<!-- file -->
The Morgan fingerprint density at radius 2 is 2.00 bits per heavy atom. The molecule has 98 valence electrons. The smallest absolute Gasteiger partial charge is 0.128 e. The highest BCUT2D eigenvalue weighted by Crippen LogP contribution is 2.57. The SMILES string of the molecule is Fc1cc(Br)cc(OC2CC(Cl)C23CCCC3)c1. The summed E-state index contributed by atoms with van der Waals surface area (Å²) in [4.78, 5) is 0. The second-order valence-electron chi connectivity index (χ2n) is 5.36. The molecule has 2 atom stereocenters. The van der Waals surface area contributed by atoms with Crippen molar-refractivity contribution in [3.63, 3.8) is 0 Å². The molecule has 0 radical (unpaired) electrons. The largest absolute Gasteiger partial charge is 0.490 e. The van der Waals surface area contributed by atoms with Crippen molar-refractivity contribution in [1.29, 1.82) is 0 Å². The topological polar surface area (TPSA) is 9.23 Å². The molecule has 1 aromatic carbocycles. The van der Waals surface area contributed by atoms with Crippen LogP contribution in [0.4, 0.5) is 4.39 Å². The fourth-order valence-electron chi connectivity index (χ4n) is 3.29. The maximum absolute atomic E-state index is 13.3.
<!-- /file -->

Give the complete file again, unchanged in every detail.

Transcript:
The Morgan fingerprint density at radius 2 is 2.00 bits per heavy atom. The molecule has 98 valence electrons. The smallest absolute Gasteiger partial charge is 0.128 e. The highest BCUT2D eigenvalue weighted by Crippen LogP contribution is 2.57. The SMILES string of the molecule is Fc1cc(Br)cc(OC2CC(Cl)C23CCCC3)c1. The summed E-state index contributed by atoms with van der Waals surface area (Å²) in [4.78, 5) is 0. The second-order valence-electron chi connectivity index (χ2n) is 5.36. The molecule has 2 atom stereocenters. The van der Waals surface area contributed by atoms with Crippen molar-refractivity contribution in [3.63, 3.8) is 0 Å². The molecule has 0 radical (unpaired) electrons. The largest absolute Gasteiger partial charge is 0.490 e. The van der Waals surface area contributed by atoms with Crippen molar-refractivity contribution in [1.29, 1.82) is 0 Å². The topological polar surface area (TPSA) is 9.23 Å². The molecule has 1 aromatic carbocycles. The van der Waals surface area contributed by atoms with Crippen LogP contribution in [0.4, 0.5) is 4.39 Å². The fourth-order valence-electron chi connectivity index (χ4n) is 3.29. The maximum absolute atomic E-state index is 13.3.